How Do Stocks Work?

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In its simplest terms, a stock is a piece of a company that can be borrowed in a couple of ways, and when the value of the company increases, the value of the stock increases. Find out how a person can lose all of their money when a company ceases to exist with help from a licensed financial planner in this free video on the stock market and investing.

Part of the Video Series: Stock Market
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Video Transcript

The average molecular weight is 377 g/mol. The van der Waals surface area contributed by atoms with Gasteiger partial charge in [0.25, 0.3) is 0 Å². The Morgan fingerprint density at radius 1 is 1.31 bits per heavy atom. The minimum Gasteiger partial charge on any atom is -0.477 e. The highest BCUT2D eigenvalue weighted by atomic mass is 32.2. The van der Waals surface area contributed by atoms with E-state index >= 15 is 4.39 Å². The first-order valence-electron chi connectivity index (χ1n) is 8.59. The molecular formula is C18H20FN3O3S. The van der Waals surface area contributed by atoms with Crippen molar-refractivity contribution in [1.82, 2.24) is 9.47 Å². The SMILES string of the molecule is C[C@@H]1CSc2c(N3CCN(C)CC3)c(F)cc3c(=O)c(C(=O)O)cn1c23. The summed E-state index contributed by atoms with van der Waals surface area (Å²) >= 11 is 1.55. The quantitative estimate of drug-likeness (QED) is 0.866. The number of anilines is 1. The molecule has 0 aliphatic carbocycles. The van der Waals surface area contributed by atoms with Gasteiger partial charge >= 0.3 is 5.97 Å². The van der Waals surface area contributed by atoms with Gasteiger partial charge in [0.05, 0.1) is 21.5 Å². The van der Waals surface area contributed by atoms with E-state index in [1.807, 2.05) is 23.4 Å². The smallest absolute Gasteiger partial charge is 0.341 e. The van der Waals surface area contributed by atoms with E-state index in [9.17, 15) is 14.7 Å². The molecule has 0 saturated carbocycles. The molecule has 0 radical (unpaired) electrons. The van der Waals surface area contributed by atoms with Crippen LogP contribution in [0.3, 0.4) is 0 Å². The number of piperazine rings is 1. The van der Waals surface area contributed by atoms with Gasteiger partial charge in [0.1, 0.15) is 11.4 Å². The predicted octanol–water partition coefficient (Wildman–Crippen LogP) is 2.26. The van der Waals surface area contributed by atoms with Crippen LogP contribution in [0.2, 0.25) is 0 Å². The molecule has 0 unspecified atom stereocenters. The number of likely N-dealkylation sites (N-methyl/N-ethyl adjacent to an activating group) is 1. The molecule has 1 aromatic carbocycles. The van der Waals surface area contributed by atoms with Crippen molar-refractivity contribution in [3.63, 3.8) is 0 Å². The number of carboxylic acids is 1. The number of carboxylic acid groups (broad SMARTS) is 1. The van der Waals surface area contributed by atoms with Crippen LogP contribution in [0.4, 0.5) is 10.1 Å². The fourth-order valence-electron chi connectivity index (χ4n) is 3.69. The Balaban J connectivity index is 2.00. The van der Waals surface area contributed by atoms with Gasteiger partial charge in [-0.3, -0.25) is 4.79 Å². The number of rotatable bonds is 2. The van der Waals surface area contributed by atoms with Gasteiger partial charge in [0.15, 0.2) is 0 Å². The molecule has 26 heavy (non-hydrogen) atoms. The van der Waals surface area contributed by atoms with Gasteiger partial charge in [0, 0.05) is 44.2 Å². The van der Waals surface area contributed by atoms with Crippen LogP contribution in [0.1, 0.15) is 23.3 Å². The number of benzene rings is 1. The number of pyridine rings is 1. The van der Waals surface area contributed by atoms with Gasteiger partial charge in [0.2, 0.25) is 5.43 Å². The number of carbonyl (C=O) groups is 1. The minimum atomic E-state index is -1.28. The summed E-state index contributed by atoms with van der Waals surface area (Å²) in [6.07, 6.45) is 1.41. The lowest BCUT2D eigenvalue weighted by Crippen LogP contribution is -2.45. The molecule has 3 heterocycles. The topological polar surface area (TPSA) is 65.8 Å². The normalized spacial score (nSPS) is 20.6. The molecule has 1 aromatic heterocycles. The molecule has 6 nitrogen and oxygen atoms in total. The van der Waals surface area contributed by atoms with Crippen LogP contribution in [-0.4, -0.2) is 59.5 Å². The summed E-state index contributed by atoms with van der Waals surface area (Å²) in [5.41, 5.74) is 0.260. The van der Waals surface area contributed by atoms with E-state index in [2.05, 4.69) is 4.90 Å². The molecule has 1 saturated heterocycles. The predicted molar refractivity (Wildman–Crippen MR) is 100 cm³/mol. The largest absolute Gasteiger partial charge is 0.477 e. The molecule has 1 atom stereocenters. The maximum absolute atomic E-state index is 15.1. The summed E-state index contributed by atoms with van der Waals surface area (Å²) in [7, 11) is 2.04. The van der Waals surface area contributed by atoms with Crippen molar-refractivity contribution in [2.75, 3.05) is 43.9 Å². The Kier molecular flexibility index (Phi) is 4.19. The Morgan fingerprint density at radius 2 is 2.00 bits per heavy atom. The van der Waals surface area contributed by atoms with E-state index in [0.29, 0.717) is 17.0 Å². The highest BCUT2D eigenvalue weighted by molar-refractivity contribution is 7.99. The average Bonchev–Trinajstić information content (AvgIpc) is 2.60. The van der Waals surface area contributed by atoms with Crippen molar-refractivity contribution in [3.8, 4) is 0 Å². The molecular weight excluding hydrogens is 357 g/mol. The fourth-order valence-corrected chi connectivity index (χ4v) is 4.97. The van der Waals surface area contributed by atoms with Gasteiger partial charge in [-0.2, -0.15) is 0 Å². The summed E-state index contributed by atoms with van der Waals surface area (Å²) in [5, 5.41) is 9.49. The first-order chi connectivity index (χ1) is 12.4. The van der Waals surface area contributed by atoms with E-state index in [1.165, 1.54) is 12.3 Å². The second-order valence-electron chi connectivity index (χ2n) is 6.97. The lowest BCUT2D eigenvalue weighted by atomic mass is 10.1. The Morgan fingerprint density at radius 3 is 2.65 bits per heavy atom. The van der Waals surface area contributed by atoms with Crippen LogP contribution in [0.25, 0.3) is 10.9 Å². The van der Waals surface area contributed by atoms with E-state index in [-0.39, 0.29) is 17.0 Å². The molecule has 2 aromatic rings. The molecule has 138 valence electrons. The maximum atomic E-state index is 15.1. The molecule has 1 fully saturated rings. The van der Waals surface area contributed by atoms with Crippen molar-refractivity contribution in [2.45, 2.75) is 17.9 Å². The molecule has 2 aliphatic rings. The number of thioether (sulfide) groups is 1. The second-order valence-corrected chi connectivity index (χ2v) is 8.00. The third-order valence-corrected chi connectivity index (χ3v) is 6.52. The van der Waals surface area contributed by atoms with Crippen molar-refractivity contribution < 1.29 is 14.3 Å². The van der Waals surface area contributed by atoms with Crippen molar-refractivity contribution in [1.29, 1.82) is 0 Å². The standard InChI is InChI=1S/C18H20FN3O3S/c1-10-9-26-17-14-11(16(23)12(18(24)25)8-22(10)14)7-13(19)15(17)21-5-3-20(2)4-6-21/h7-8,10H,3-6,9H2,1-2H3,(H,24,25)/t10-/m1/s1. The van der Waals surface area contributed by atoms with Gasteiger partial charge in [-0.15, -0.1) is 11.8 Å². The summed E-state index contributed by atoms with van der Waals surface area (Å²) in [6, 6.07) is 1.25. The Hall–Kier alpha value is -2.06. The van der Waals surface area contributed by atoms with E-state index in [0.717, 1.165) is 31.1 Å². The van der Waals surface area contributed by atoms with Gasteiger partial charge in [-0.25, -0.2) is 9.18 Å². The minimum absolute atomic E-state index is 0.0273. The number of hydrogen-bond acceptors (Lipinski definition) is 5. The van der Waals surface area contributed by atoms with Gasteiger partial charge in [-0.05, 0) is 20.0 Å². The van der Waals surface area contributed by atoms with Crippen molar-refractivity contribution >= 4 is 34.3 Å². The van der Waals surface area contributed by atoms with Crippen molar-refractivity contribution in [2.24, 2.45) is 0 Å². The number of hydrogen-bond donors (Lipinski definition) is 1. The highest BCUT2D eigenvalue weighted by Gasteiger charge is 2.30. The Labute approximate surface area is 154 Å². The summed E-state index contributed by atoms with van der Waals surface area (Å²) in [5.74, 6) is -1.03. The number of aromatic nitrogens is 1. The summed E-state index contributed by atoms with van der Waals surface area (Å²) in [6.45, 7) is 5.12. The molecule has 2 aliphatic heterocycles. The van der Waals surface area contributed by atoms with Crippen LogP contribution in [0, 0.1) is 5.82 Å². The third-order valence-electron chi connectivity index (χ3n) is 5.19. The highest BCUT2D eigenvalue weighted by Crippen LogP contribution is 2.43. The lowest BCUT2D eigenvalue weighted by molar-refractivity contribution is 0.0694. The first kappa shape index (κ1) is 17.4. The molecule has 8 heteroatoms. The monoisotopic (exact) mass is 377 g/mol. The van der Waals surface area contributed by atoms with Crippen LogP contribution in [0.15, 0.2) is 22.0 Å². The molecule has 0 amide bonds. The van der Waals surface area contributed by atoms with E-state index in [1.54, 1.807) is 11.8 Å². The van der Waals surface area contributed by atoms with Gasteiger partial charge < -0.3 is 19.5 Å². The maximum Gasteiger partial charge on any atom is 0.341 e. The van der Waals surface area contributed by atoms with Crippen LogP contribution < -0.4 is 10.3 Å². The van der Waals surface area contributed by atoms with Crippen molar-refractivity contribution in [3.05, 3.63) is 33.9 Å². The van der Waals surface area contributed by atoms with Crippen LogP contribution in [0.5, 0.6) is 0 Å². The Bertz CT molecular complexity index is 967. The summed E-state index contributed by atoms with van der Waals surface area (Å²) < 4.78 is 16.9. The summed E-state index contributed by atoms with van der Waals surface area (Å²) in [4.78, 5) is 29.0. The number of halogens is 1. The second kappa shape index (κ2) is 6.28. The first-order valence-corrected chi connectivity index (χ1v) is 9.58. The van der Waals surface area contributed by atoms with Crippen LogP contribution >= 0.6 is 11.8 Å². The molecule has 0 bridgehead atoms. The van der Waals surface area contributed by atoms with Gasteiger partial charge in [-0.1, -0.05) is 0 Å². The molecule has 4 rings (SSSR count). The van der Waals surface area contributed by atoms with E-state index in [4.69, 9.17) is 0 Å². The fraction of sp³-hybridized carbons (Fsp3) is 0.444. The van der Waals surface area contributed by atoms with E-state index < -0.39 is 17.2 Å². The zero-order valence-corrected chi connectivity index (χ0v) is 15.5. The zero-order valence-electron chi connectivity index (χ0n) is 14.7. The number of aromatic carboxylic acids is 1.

My name is Bill Rae. I'm with Alumni Financial Services. I've been in the business in the finance world for well over 20 years and today's question is how do stocks work? Great question. First of all, what is a stock? We hear that word all the time, the stock market's up, the stock market's down, people are buying and sharing stocks, but what is a stock? In a very basic, by the way we're not going to give you investing advice here, we're simply going to explain that a stock if you will is a piece of a company in it's simplest terms. In other words if I had a company and I need to raise a half a million dollars to buy equipment, to hire employees, to run my business, there's two ways I can do it, well actually there's many, but two common ways. One would be to borrow it through a bank or an investment vehicle like a bond and the other is to convince you to give me a little bit of money and I'll give you a little bit of my company. Now once you do that, there's many ways that we can do it, do you have a voice in my company, don't you have a voice in my company. That's a topic for another time. But just suffice to say that a stock is a little piece of my company. So how do they work? If I do well and I increase the value of my company, then you can expect to get a good return on your money. If I do poorly and my company ceases to exist, you could potentially lose all your money. So as in any type of investment, any type of financial contract or agreement, we urge you to understand what it is you're signing, what it is that you're buying into. What do they want from you? When and how can you get it back? And what kind of return should you reasonably expect? Our advice always is to seek outside counsel and when necessary or needed, make sure you're dealing with a licensed investment person. My name is Bill Rae, I'm with Alumni Financial Services and as always, we're here to help you build wealth.


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